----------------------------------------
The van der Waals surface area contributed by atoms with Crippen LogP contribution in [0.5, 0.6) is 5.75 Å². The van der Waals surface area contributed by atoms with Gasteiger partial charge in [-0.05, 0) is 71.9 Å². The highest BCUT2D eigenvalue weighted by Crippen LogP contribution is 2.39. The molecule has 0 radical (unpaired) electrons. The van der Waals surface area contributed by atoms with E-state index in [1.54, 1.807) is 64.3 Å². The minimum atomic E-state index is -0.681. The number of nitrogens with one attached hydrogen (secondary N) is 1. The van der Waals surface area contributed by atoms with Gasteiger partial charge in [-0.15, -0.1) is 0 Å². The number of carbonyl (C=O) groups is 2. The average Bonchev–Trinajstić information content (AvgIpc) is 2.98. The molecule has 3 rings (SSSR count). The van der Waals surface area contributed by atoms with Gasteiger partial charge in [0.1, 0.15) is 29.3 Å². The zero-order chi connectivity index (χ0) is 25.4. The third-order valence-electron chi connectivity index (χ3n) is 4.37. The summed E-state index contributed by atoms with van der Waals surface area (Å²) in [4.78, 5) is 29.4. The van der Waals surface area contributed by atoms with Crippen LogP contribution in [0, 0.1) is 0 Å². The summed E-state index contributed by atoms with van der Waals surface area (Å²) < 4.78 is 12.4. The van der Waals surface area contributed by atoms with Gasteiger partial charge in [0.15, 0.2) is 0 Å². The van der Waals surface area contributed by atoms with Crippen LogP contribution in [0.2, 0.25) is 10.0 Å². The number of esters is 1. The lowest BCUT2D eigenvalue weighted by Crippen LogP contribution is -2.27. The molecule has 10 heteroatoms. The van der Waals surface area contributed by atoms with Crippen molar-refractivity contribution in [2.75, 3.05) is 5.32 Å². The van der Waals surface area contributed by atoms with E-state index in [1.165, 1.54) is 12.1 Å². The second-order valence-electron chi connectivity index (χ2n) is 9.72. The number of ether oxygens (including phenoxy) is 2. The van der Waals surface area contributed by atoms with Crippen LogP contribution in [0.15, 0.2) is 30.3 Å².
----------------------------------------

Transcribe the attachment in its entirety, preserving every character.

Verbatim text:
The van der Waals surface area contributed by atoms with Crippen LogP contribution in [0.5, 0.6) is 5.75 Å². The van der Waals surface area contributed by atoms with Gasteiger partial charge in [-0.05, 0) is 71.9 Å². The highest BCUT2D eigenvalue weighted by Crippen LogP contribution is 2.39. The molecule has 0 radical (unpaired) electrons. The van der Waals surface area contributed by atoms with E-state index in [1.54, 1.807) is 64.3 Å². The minimum atomic E-state index is -0.681. The number of nitrogens with one attached hydrogen (secondary N) is 1. The van der Waals surface area contributed by atoms with Gasteiger partial charge in [-0.15, -0.1) is 0 Å². The number of carbonyl (C=O) groups is 2. The average Bonchev–Trinajstić information content (AvgIpc) is 2.98. The molecule has 3 rings (SSSR count). The van der Waals surface area contributed by atoms with Gasteiger partial charge in [0.1, 0.15) is 29.3 Å². The zero-order chi connectivity index (χ0) is 25.4. The third-order valence-electron chi connectivity index (χ3n) is 4.37. The summed E-state index contributed by atoms with van der Waals surface area (Å²) in [4.78, 5) is 29.4. The van der Waals surface area contributed by atoms with Crippen LogP contribution in [0, 0.1) is 0 Å². The summed E-state index contributed by atoms with van der Waals surface area (Å²) < 4.78 is 12.4. The van der Waals surface area contributed by atoms with Gasteiger partial charge in [0.15, 0.2) is 0 Å². The van der Waals surface area contributed by atoms with Crippen LogP contribution in [0.2, 0.25) is 10.0 Å². The number of esters is 1. The lowest BCUT2D eigenvalue weighted by Crippen LogP contribution is -2.27. The molecule has 10 heteroatoms. The van der Waals surface area contributed by atoms with Crippen molar-refractivity contribution in [2.75, 3.05) is 5.32 Å². The van der Waals surface area contributed by atoms with E-state index in [1.165, 1.54) is 12.1 Å². The second-order valence-electron chi connectivity index (χ2n) is 9.72. The number of ether oxygens (including phenoxy) is 2. The van der Waals surface area contributed by atoms with Crippen LogP contribution in [0.15, 0.2) is 30.3 Å².